Every Rays fan knows that bridging the gap means having the starting pitcher get deeper into the game so the bullpen has fewer innings to fill.
Any bullpen that constantly has to pitch from the fourth and fifth inning on -- and sometimes earlier -- is going to be stressed. The number of innings the Rays' bullpen had to make up in the first half took its toll on the bullpen's performance, which, in effect, negatively impacted the Rays' win total.
James Shields proved to be the Rays' only starting pitcher able to consistently get past the fifth inning. He made going seven look routine and pitched into the eighth and ninth innings on occasion.
"He's a strike-zone attacker," Rays pitching coach Jim Hickey said. "He doesn't walk a lot of guys. He gets a lot of outs without going deep into the count also."
When Shields pitches, the team believes it can win, and they respond to the way he pitches.
"He definitely keeps you in the game," B.J. Upton said. "He gets a lot of ground balls. [He] has a good pace. His pace keeps you in the game."
So heading into the second half, the team knows it can count on Shields, who is on schedule to have a 200-inning season.
"In terms of a pitching staff, having a guy who can get eat up 200 innings is huge," Hickey said. "It's gigantic. If you can have a couple of guys pitch 200 innings, well, that's 410-420 innings of work that's taken care of, and whether the results are good, bad or indifferent, that 400-plus innings of work. That's why it's extremely important to have some of those guys."
Much of the first-half starting pitching futility came when Edwin Jackson, Casey Fossum and Jae Seo started; Jackson is the only one of the three still in the rotation. Fossum is now in the bullpen and Seo is pitching at Triple-A Durham. In their places, the Rays brought up right-hander Andy Sonnanstine and left-hander J.P. Howell, each of whom has already shown an ability to pitch late into the game.
Therefore, it's not that difficult to take a glass-half-full stance when looking at the second-half prospects for the starting pitching.
Scott Kazmir, who was supposed to be the ace of the staff, has not pitched poorly, he just hasn't been able to keep his pitch count down. In turn, this has limited the number of innings he has been able to pitch. If Kazmir can find his way and Sonnanstine and Howell continue to go deep into the game like Shields, the bullpen should be far more rested and, in theory, more effective.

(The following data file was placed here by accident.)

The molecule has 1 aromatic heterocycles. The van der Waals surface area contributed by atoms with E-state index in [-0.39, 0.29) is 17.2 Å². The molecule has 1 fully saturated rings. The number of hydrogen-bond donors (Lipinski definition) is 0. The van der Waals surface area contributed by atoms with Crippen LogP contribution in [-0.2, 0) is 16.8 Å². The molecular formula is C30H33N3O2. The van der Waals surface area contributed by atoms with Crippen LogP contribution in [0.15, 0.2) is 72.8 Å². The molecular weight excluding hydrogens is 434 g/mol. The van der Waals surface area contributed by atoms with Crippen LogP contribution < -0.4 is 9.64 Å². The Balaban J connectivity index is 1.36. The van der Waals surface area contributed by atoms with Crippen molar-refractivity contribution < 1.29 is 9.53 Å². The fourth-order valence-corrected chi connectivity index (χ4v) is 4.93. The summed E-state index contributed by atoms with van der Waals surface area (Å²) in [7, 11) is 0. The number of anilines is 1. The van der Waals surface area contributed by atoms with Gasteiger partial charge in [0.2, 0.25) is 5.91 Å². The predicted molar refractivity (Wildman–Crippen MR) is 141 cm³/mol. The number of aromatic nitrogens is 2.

"Jackson, if he can continue what he's been doing lately, Kazmir -- I believe he can start getting deeper into the games -- and I think Sonnanstine can get us deeper into the game, so I think there's a legitimate chance for our starters to get us deeper into the game," Rays manager Joe Maddon said. "That, in and of itself, should help our bullpen get better."
|RAYS TOP PERFORMANCES|
4/13, TB 4, MIN 2 -- Crawford's inside-the-park shot
Carl Crawford circles the bases in just 14.12 seconds for his second career inside-the-park homer.
4/24, TB 6, NYY 4 -- Crawford's monster night
Crawford leads the Rays to a sweep of the Yankees behind a 4-for-4 night that includes a grand slam.
5/17, TB 8, TEX 6 -- Young's walk-off in Orlando
Delmon Young's second homer of the night -- a walk-off blast -- capped a three-game sweep at Disney's Wide World of Sports.
5/30, TB 5, DET 3 -- Shields' gem
James Shields regroups after a tough first to toss a complete game against the defending AL champion Tigers.
6/12, TB 11, SD 4 -- Kazmir duels Maddux
Scott Kazmir fans 11 Padres in a meeting with boyhood idol Greg Maddux.
Injuries hurt the Rays in the first half. Akinori Iwamura, Rocco Baldelli and Upton all have endured sustained periods on the disabled list. If Upton and Baldelli can successfully return to the everyday lineup, not only will it strengthen the everyday lineup, the bench will be improved as well.
Along those same lines, the Rays will have an entire half with Brendan Harris and Carlos Pena in the lineup; the starting shortstop and starting first baseman have been pleasant surprises for the Rays.
While the first half did not feature many games against the Yankees and Red Sox -- and the second half is loaded with contests against their American League East foes -- the Rays should be better equipped to handle the rigors of playing the AL East bullies.
Bill Chastain is a reporter for MLB.com. This story was not subject to the approval of Major League Baseball or its clubs.